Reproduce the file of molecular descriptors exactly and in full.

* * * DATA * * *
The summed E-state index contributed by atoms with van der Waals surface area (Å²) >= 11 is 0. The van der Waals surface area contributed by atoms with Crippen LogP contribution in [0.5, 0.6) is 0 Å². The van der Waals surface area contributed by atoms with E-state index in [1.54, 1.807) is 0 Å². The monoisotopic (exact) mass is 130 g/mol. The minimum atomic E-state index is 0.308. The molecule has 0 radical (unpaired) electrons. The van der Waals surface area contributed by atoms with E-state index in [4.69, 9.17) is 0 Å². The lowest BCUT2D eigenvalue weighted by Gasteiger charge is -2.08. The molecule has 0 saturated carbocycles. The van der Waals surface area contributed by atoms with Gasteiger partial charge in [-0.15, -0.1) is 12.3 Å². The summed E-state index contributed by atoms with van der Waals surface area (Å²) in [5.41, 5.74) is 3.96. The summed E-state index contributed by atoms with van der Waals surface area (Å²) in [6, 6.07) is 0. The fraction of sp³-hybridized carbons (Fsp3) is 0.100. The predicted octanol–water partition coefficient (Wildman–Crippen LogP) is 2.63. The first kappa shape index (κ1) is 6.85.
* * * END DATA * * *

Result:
The summed E-state index contributed by atoms with van der Waals surface area (Å²) >= 11 is 0. The van der Waals surface area contributed by atoms with Crippen LogP contribution in [0.5, 0.6) is 0 Å². The van der Waals surface area contributed by atoms with E-state index in [1.54, 1.807) is 0 Å². The monoisotopic (exact) mass is 130 g/mol. The minimum atomic E-state index is 0.308. The molecule has 0 radical (unpaired) electrons. The van der Waals surface area contributed by atoms with E-state index in [4.69, 9.17) is 0 Å². The lowest BCUT2D eigenvalue weighted by Gasteiger charge is -2.08. The molecule has 0 saturated carbocycles. The van der Waals surface area contributed by atoms with Gasteiger partial charge in [-0.15, -0.1) is 12.3 Å². The summed E-state index contributed by atoms with van der Waals surface area (Å²) in [5.41, 5.74) is 3.96. The summed E-state index contributed by atoms with van der Waals surface area (Å²) in [6, 6.07) is 0. The fraction of sp³-hybridized carbons (Fsp3) is 0.100. The predicted octanol–water partition coefficient (Wildman–Crippen LogP) is 2.63. The first kappa shape index (κ1) is 6.85.